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dc.coverage.spatialGreenland watersen_US
dc.date.accessioned2021-12-20T16:38:38Z
dc.date.available2021-12-20T16:38:38Z
dc.date.issued2015
dc.identifier.citationGovernment of Greenland, Ministry of Fisheries, Hunting & Agriculture (2015) Management and utilization of seals in Greenland February 2015. Addendum to: White Paper on Management and Utilization of Seals in Greenland (April 2012). Government of Greenland, Ministry of Fisheries, Hunting & Agriculture, 13pp. DOI: http://dx.doi.org/10.25607/OBP-1690en_US
dc.identifier.urihttps://repository.oceanbestpractices.org/handle/11329/1822
dc.identifier.urihttp://dx.doi.org/10.25607/OBP-1690
dc.description.abstractThis document is an addendum to the White Paper on Management and Utilization of Seals in Greenland from April 2012 and the two documents should be read together. Box 1: Abundant seal populations Harp seal: Advice on sustainable use on harp seal is given by a working group under the International Council for the Exploration of the Sea (ICES/NAFO: WGHARP). The working group consists of scientist from Norway, Canada, Greenland and Russia. Roughly every fifth year the pup production is estimated by surveys. The total number of seals in the stock is then calculated based on the survey estimate and data on the age-distribution in the stock, age of sexual maturity, the reproduction rate of the adult females and data on the catches. In many years the working group calculated quotas small enough to allow the stocks to grow. This led to a steady growth in periods when the quotas were taken and strong growth in periods with small commercial catches. The stock that give birth in the Greenland Sea seem to continue its growth, but the west Atlantic population that whelp around Newfoundland now seem to have reached the carrying capacity of its habitat. This means that the fecundity of the seals has been significantly reduced, so that the population no longer produces a surplus every year. New management principles, which allow a reduction of the seal populations has therefore been introduced. The reduction is limited to a magnitude that secures a large and healthy population, which will produce up to the maximum sustainable yield (MSY) of the population. A population around the carrying capacity produce no surplus (pup production roughly equals natural mortality). A surplus is created and increase as the population is reduced down to a point with the maximum sustainable yield. For harp seals this is a point (believed to be around 70% of the carrying capacity level), when both the population and the reproduction is high. The new management principles allow a reduction of the populations to 70% of their maximum levels. Quotas can therefore be set based on ecological or socioeconomic considerations as long as the population is kept above 70% of Nmax, which for the West Atlantic population has been set to 7.8 million - the level found in 2008. If the stock gets below 70 %, of the maximal size, a management plan should be initiated with the purpose of increasing the stock above 70 % again. If the stock gets below 50 %, further protection measures should be initiated, and if the stock gets below 30 % all hunting should be stopped. This type of management should only be used for stocks with reliable and plenty data. ICES/NAFO working group on harp and hooded seals estimated the population in the Northwest Atlantic to be approximately 7.4 million seals in 2014. This is a reduction of 400,000 seals since 2008, but this reduction has mainly been caused by low reproduction and high natural mortality (many pups dying in years with poor ice conditions in the whelping areas). The total allowable catch (TAC) for Canada is set to 400,000 (since 2011). , but catches in Canada has since 2008 been far below the TAC. In 2013, Greenland caught about 79,600 harp seals while Canada caught about 94,000 harp seals, less than 44 % of the TAC. Ringed seal: In 1996 a working group established by The North Atlantic Marine Mammal Commission’s (NAMMCO) Scientific Committee concluded that Greenland’s current take of ringed seal was sustainable. Three substantial arguments for this conclusion were that the current hunting pressure has been maintained for a number of years without visible signs of a decline in the population, that Greenland’s take is particularly made up of males and very young individuals and that the ringed seal’s very wide and even distribution across most of the Arctic limits large-scale overexploitation. Even though ringed seals are widely dispersed and apparently capable of surviving under very severe ice conditions, they are considered vulnerable to sudden changes in ice coverage. 4 Box 1: continued The total number of ringed seals is still unknown, but is estimated to 6-7 million. Among them, approx. 1 million are of the subspecies Pusa hispida ochotensis, while the other three southern subspecies together only constitute in the region of 10,000 individuals. The estimate of Arctic ringed seals is about 5 million. Hooded seal: ICES/NAFO working group on harp and hooded seals estimates the current population in the Northwest Atlantic at 600,000 seals in 2005 (last assessment), which is an increase from 478,000 in 1965. In Canada the TAC on hooded seals older than bluebacks has been at 8,200 seals since 2008. It is, however, mainly the blue back skin that is of interest for the sealers and in recent years less than hundred hooded seals have been caught annually in Canada. No hooded seals were reported taken in 2013 and according to the preliminary estimates for 2014 only 7 hooded seal was taken. In 2013, Greenland caught 1,498 hooded seals, which is the lowest catch since 1962. The population is not considered endangered. The Greenland Sea stock of hooded seal was severely overexploited by Norwegian sealers in the years after the Second World War. It is presently at a level around 80,000, which is believed to be less than 30 % of former levels and all commercial hunting has stopped. Since 2007 only few seals have been taken for scientific purposes and a small insignificant number (since 2006 less than 10/yr.) is taken by hunters from the Greenland settlement Ittoqqortoormiiten_US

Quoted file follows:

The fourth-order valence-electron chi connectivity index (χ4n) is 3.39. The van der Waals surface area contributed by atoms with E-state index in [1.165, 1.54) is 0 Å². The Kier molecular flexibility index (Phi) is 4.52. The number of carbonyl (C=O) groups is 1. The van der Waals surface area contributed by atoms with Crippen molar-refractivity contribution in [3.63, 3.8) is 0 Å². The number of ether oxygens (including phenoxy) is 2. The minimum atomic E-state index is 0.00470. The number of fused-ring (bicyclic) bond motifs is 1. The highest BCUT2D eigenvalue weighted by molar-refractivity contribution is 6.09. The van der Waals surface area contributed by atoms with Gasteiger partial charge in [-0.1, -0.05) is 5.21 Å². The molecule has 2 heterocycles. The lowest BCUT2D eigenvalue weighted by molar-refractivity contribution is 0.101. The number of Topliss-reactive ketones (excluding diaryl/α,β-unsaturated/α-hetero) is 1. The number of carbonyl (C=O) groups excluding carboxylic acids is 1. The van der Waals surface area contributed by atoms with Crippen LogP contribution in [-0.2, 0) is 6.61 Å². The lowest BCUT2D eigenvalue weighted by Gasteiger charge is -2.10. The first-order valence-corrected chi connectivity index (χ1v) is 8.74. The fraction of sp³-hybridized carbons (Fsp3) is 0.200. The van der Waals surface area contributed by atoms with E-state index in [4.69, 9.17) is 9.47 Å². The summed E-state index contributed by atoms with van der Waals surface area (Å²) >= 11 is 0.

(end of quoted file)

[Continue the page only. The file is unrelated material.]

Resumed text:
dc.description.sponsorshipGovernment of Greenland, Ministry of Fisheries, Hunting & Agricultureen_US
dc.language.isoenen_US
dc.publisherGovernment of Greenland, Department of Fisheries, Hunting & Agricultureen_US
dc.subject.otherIndigenous communitesen_US
dc.subject.otherIndigenous rightsen_US
dc.subject.otherSealsen_US
dc.titleManagement and utilization of seals in Greenland, February 2015. Addendum to: White Paper on Management and Utilization of Seals in Greenland (April 2012).en_US
dc.title.alternativeUpdated data to: Management and utilization of seals in Greenland. Addendum to: White Paper on Management and Utilization of Seals in Greenland (April 2012)
dc.typeReporten_US
dc.description.statusPublisheden_US
dc.format.pages13pp.en_US
dc.contributor.corpauthorGovernment of Greenland, Department of Fisheries, Hunting & Agricultureen_US
dc.publisher.placeGreenlanden_US
dc.subject.parameterDisciplineHuman activityen_US
dc.description.currentstatusCurrenten_US
dc.description.sdg14en_US
dc.description.eovN/Aen_US
dc.description.adoptionNationalen_US